Hearing loss can occur slowly over time so its effects are not always obvious at first. Most people find out they have hearing loss by noticing how their hearing abilities begin to impact on their daily activities such as talking to family and friends, or going to work or school.
Symptoms That Suggest You May Have Hearing Loss
If you have hearing loss, the effects of having are not always immediate and it may take some time to become noticeable. Some signs hearing loss could be present include:
- Everybody appears to mumble;
- Having trouble understanding conversation in background noise;
- Finding it easier to understand others when you are looking directly at people’s faces;
- Often turning up the television or radio volume to a point that others complain;
- Missing essential sound cues like doorbells, alarm clocks, smoke alarms;
- Have trouble hearing over the telephone; and
- Turning one ear towards a speaker to hear sounds better.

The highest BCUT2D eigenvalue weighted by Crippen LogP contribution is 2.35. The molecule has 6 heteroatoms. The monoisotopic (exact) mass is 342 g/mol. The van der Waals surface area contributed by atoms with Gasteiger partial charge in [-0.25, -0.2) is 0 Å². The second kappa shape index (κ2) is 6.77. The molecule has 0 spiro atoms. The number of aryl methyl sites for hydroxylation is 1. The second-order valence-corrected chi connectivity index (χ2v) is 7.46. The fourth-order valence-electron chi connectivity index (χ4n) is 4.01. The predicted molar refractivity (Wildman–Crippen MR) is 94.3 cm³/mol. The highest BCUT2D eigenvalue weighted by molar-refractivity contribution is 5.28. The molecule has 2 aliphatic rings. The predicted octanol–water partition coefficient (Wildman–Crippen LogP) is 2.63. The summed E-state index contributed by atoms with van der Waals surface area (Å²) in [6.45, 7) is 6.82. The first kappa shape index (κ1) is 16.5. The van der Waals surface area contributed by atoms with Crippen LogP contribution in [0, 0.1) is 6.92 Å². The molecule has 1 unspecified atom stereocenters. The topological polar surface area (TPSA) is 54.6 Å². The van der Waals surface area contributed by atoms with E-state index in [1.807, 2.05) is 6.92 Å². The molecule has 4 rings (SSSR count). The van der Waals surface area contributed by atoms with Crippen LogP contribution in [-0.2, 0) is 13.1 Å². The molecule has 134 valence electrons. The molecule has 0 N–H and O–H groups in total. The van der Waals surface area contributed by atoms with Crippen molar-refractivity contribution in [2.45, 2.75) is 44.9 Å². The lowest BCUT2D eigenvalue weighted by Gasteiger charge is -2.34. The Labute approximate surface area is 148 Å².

Hearing loss can be sensorineural, conductive or mixed or it could be caused by parts of your nervous system or brain being unable to transmit or understand the hearing information that comes from your ears.
The extent of your hearing loss can vary depending on the pitch of the sounds you hear. If you experience more than one of the signs listed above you may have hearing loss, and it might be worthwhile discussing with your local GP about having your hearing tested by a hearing health professional such as an audiologist or audiometrist.